Designing Lucky: Rock Solid Actions & Routing

Paul Smith

Lucky catches bugs, returns responses quickly, and helps you write maintainable code. Lucky’s actions help you to process requests and return responses as reliably and productively as possible.

To make Lucky actions rock solid, we looked at the problems we often experience while building apps.

Problems that we wanted to solve with Lucky

These issues often slow down development or cause embarrassing bugs:

  • Route helpers that require documentation to use and aren’t discoverable for new developers.
  • Incorrect or missing parameters.
  • Using a path that doesn’t have a corresponding route or action.
  • Bloated controllers.
  • Forgetting to render in complex conditionals.
  • Using the wrong HTTP verb for an action.
  • Renaming params or routes and forgetting to change a reference.

Lucky aims to help solve these problems with actions.

Here’s what Lucky actions look like

class Projects::Show < BrowserAction
  action do
    render_text "show project with id: #{id}"

This class handles HTTP routing, generating paths, working with params, and sending responses.

One class per action

Originally Lucky was going to use controller classes with different methods for each action, similar to Rails, Phoenix, and many other frameworks.

In the end, Lucky uses one class per action because it allows Lucky to create methods for route params, generate intuitive and type-safe route helpers, and infer routes so you don’t need a separate routes file. It also keeps the file clean and focused, which is a nice side effect.

Let’s dive into how this works in practice.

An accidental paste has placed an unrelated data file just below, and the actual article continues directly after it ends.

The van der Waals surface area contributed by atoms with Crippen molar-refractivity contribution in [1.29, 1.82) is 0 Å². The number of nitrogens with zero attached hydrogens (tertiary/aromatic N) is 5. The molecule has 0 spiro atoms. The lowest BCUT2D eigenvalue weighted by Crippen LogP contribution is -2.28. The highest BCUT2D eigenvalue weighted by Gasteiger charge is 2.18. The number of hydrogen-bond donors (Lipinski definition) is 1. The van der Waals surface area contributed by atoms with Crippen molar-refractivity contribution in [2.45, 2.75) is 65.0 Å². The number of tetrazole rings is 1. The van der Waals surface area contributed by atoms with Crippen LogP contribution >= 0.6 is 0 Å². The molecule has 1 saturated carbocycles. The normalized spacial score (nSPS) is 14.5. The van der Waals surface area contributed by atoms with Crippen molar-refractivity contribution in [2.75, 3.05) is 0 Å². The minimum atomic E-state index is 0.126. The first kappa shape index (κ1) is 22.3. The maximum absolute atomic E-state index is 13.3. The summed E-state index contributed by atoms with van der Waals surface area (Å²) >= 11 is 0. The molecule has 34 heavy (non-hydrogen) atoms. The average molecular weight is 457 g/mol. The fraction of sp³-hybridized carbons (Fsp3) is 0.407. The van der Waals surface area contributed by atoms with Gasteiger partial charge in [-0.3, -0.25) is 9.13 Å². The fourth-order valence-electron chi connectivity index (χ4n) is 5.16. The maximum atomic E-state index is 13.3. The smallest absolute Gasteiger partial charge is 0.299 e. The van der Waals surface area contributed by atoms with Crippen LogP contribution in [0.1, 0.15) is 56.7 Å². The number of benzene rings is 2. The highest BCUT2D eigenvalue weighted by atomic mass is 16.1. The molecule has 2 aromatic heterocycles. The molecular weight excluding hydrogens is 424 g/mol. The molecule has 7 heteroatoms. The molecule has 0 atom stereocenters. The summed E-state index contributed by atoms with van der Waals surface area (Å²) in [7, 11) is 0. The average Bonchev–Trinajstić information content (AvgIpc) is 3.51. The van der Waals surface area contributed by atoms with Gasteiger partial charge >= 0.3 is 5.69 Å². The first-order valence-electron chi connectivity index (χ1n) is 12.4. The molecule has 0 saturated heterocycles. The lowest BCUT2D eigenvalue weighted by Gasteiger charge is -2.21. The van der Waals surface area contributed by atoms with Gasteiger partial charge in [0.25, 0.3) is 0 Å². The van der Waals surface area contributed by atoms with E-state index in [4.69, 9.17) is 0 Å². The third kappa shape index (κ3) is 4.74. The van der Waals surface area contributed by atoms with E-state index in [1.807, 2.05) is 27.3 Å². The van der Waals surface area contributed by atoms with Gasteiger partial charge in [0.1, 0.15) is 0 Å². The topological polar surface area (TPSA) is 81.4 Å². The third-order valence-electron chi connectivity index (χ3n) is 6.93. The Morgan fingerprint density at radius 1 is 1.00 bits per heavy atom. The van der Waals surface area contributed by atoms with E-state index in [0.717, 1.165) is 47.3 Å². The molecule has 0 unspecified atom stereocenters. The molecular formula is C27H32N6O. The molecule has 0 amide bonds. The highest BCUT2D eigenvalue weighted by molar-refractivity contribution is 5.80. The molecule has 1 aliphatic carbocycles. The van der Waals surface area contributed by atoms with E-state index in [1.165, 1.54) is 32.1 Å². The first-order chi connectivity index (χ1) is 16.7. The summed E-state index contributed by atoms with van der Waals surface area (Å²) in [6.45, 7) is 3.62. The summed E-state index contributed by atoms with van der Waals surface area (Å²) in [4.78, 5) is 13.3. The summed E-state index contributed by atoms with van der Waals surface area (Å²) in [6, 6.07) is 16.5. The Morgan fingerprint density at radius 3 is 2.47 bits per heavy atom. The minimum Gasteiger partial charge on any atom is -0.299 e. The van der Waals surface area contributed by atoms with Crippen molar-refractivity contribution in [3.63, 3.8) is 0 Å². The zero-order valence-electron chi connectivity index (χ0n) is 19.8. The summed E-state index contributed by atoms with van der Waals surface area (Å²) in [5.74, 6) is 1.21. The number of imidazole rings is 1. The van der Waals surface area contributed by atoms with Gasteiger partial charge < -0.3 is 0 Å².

Keeping things productive by inferring the route

Reliability should not come at the price of productivity. Creating a single class per action means a bit more typing to set up the class, and the creation of another file. This doesn’t take that long, but it’s still extra work to both read and write.

To balance out those slowdowns, Lucky handles routing in the action itself. This means you no longer need to open a routes file, add the route, and switch back to the controller. Instead, Lucky looks at the class name to determine the RESTful route for you. For example Users::Show handles GET requests at "/users/:id" and Users::Delete handles DELETE requests at /users/:id.

This means less typing, less reading, and no switching to route files to figure out what’s going on.

Don’t worry, Lucky can also handle nested resources, namespaces, and custom routes like “/dashboard”. See more in depth examples in the guides.

Intuitive route helpers

Because the action knows which route it handles, it will generate route helpers. So instead of using route helpers like new_admin_projects_path( in Rails, you’d do this in Lucky: Admin::Projects::New.with(

You use the name of the action and pass the necessary params. This is really nice in link and redirect helpers:

link "New message in this project", to: Admin::Projects::New.with(

Lucky will also help guide you toward the right parameters. If you try to pass the wrong params or misspell something, Lucky will let you know:

link "New message in this project", to: Admin::Projects::Messages::New.with(

# You'll see a compile-time error like this
Expected 2 arguments to Admin::Projects::Messages::New#with